"We had no concept of what the turnout would be like," said Shear. "We just weren't prepared for this."
Mahan took a pause from pulling bags out of cars to talk about the town-wide effort being displayed at the park Saturday.
"It's been bumper-to-bumper like this the entire time I've been here," she said.
Mahan said she was happy to see so many residents coming out in the negative temperatures to help out the humane society.
"It's beautiful to see the community to respond like this," she said. "And it's wonderful that we could set it up here at the Crossings."
On Monday, Feb. 2, Shear estimated that the humane society got back nearly 10 times the amount of cans they lost. In addition, Shear said, Price Chopper has pledged to match the reimbursement rate of the total number.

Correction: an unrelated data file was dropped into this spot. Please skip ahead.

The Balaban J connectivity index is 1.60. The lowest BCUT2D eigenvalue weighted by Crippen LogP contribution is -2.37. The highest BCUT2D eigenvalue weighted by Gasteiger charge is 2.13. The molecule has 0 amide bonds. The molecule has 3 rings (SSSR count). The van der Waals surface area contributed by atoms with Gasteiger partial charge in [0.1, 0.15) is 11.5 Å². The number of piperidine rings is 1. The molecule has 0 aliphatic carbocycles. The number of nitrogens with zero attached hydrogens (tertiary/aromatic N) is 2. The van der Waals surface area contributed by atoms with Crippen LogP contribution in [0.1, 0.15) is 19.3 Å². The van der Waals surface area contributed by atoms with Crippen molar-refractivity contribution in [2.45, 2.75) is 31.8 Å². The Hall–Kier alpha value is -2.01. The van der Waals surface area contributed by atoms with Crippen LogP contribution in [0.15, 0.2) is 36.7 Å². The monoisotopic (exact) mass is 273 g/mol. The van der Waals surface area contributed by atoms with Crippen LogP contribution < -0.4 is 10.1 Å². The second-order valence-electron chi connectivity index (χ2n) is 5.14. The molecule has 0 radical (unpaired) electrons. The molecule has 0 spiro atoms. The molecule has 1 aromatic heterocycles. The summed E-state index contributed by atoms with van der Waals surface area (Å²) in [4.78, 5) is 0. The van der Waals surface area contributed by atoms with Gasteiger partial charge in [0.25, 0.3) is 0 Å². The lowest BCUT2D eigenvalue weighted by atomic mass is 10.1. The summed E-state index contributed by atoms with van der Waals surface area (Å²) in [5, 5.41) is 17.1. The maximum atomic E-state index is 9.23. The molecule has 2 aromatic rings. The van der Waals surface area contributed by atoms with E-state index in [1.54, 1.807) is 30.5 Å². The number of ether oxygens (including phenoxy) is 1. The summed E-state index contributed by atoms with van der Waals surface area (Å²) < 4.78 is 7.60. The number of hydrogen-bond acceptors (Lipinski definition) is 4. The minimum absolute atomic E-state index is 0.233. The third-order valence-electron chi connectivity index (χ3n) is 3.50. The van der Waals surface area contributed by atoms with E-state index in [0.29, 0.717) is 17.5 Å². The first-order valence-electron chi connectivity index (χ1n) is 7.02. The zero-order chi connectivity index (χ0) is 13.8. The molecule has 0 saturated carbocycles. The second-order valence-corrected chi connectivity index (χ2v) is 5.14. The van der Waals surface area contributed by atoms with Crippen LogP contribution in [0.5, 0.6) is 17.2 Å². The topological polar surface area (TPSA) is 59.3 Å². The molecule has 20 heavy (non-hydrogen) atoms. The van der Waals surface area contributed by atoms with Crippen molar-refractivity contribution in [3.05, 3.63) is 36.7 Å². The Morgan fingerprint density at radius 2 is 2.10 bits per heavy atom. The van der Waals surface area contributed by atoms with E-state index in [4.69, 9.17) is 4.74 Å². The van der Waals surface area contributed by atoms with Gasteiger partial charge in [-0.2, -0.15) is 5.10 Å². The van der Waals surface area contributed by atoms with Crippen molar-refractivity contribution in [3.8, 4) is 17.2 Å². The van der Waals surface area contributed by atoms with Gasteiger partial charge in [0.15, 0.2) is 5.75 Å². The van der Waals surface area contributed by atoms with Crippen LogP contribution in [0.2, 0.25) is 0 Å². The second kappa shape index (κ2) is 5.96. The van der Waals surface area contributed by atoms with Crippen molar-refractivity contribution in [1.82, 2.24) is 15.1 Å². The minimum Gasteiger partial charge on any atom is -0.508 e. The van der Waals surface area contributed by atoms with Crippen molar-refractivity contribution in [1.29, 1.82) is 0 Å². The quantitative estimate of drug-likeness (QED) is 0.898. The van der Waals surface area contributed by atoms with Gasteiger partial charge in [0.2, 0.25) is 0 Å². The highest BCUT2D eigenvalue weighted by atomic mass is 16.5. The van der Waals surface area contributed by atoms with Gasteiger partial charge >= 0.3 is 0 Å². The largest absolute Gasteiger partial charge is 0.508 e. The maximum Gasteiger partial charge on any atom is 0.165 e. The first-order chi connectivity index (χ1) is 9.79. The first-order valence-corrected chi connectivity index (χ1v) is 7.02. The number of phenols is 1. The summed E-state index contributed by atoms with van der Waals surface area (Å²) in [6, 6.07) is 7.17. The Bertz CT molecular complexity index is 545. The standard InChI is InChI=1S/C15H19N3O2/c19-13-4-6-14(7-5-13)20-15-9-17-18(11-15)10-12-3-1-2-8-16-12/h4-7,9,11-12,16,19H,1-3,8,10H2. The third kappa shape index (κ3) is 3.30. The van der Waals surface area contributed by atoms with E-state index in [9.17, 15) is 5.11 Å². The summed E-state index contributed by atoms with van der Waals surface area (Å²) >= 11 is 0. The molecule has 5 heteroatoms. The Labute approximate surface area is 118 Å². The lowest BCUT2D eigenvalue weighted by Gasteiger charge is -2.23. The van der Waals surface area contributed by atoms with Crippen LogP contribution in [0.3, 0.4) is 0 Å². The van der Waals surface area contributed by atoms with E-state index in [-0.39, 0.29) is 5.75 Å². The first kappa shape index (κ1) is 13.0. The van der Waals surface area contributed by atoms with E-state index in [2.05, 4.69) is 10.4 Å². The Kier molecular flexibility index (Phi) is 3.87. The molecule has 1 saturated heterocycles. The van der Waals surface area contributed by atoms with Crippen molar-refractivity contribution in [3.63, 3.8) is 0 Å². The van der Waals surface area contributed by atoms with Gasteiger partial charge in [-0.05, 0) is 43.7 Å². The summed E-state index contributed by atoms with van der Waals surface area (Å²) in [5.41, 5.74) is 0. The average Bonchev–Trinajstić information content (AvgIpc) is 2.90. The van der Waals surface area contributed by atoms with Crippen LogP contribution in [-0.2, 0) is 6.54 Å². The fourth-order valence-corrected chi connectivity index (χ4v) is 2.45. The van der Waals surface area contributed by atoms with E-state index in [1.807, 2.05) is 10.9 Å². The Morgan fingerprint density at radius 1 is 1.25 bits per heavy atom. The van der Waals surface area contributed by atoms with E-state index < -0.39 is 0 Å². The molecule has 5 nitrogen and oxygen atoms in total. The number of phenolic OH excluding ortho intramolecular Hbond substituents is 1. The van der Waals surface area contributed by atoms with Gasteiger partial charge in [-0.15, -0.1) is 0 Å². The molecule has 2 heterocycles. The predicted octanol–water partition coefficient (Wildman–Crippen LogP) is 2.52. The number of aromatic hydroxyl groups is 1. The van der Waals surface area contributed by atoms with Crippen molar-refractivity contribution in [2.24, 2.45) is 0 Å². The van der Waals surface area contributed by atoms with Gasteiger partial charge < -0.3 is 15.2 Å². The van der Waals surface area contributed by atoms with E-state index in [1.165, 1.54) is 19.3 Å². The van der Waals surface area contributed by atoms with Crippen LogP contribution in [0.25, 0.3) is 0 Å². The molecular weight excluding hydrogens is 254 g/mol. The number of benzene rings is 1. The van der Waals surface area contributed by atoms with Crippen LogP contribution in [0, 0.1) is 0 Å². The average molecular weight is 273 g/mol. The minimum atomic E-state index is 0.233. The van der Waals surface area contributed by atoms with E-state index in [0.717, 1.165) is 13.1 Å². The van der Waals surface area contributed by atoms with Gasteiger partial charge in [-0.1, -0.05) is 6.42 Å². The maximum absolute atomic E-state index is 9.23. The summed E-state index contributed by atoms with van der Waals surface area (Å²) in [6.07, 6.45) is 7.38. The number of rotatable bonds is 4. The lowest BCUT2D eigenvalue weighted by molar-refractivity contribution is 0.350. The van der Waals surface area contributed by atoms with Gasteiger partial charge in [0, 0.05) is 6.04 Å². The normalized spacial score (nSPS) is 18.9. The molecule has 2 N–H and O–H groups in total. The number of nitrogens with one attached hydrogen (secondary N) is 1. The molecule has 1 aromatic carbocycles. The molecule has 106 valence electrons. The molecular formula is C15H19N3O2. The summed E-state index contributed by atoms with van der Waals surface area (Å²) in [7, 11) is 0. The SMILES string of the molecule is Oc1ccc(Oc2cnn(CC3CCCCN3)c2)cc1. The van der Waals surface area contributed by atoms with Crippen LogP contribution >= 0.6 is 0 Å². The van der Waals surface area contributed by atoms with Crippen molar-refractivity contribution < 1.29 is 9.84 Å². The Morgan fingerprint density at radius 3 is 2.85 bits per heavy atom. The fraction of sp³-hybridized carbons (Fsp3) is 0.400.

Public Relations Manager for Price Chopper Barbara Page said Price Chopper plans to match the dollar amount of the bottles and cans raised "nickel for nickel."
Also, Page said, a representative of Price Chopper presented Shear with a cash donation amounting to about $250, which represented money raised by employees in the corporate office of Price Chopper.
While the events that lead to the fundraiser unfortunate, the goodwill it inspired was apparent to anyone who attempted to use Albany Shaker Road the morning of the fundraiser.
When asked whether the robbery was a blessing in disguise, Shear replied, "If you're going to be robbed, it's great that the community can come out and support you like this.""